Dyslexia is a lifelong condition that makes it difficult for people to read. It’s the most common learning issue, although it’s not clear what percentage of kids have it. Some experts believe the number is between 5 and 10 percent. Others say as many as 17 percent of people show signs of reading issues. The reason for the wide range is that experts may define dyslexia in different ways. Dyslexia is mainly a problem with reading accurately and fluently. Kids with dyslexia may have trouble answering questions about something they’ve read. But when it’s read to them, they may have no difficulty at all.
People sometimes believe dyslexia is a visual issue. They think of it as kids reversing letters or writing backwards. But dyslexia is not a problem with vision or with seeing letters in the wrong direction.
It’s important to know that while dyslexia impacts learning, it’s not a problem of intelligence. Kids with this issue are just as smart as their peers. Many people have struggled with dyslexia and gone on to have successful careers. That includes a long list of actors, entrepreneurs and elected officials.
Einstein, arguably the greatest Scientist in the world is said to have been dyslexic. One remarkable indication that Leonardo da Vinci was likely dyslexic is in his handwriting. Leonardo was constantly sketching out his ideas for inventions. Most of the time, he wrote his notes in reverse, mirror image.
Dyslexie helps students to make the most out of their studies and to enjoy learning. Students who cope with dyslexia are facing many challenges on a daily basis. Dyslexie font helps students to reach their full potential.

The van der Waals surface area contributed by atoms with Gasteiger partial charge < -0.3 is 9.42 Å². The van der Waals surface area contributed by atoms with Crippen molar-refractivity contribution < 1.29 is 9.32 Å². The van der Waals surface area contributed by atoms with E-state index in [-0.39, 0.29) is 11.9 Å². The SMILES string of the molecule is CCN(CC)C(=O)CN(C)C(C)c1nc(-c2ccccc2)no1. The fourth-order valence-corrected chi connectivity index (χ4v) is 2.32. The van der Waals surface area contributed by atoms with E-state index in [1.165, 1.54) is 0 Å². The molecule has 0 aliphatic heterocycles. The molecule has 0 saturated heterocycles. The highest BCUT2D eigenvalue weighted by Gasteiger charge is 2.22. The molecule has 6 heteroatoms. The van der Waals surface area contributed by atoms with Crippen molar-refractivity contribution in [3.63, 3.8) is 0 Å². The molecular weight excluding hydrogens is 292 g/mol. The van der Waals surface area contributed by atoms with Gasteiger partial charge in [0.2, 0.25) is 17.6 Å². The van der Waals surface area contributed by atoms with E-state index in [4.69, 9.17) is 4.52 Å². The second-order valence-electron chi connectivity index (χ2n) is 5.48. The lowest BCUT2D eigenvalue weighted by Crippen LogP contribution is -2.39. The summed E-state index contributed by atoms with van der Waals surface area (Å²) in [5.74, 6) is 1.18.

Unfortunately, dyslexia poses – also unconsciously - some serious challenges for many employees on a daily basis. Dyslexie font helps employers and employees to make the most out of their job, both for themselves and for their organization.
The letters of the dyslexie font are designed while taking into consideration the different characteristics of dyslexia. People with Dyslexia often Swap, rotate and flip letters without noticing the problem- that some letters are very similar to each other. Dyslexie font is designed so that every letter is unique in its own form. This counters the rotation, flipping and reversal of the letters.
Sometimes, they have a ‘crowding effect’, the apparent fusion of letters because they are too close to each other. Thus, the font has extra distance between the letters and between word spaces.
Dyslexic people may also overlook the beginning of a sentence and read two sentences as one. Therefore the capital letters are bolder so the reader will easily identify the beginning of a new sentence.
While the reasoning behind the font's design is intriguing, the scientific evidence supporting Dyslexie's usefulness is far from conclusive. Some studies found that for certain subsets of reading errors, special dyslexia fonts do reduce error rates for dyslexic readers, yet for other subsets of errors, special dyslexic fonts were no better, or in some cases worse; hence, the findings on reading errors are mixed.
Our assessment is that these fonts still need to be studied using what researchers call controlled, randomized studies. The studies also need to be published in peer-reviewed scientific journals. When work is peer-reviewed, that means independent experts in the field have examined it and deemed it worthy of publishing.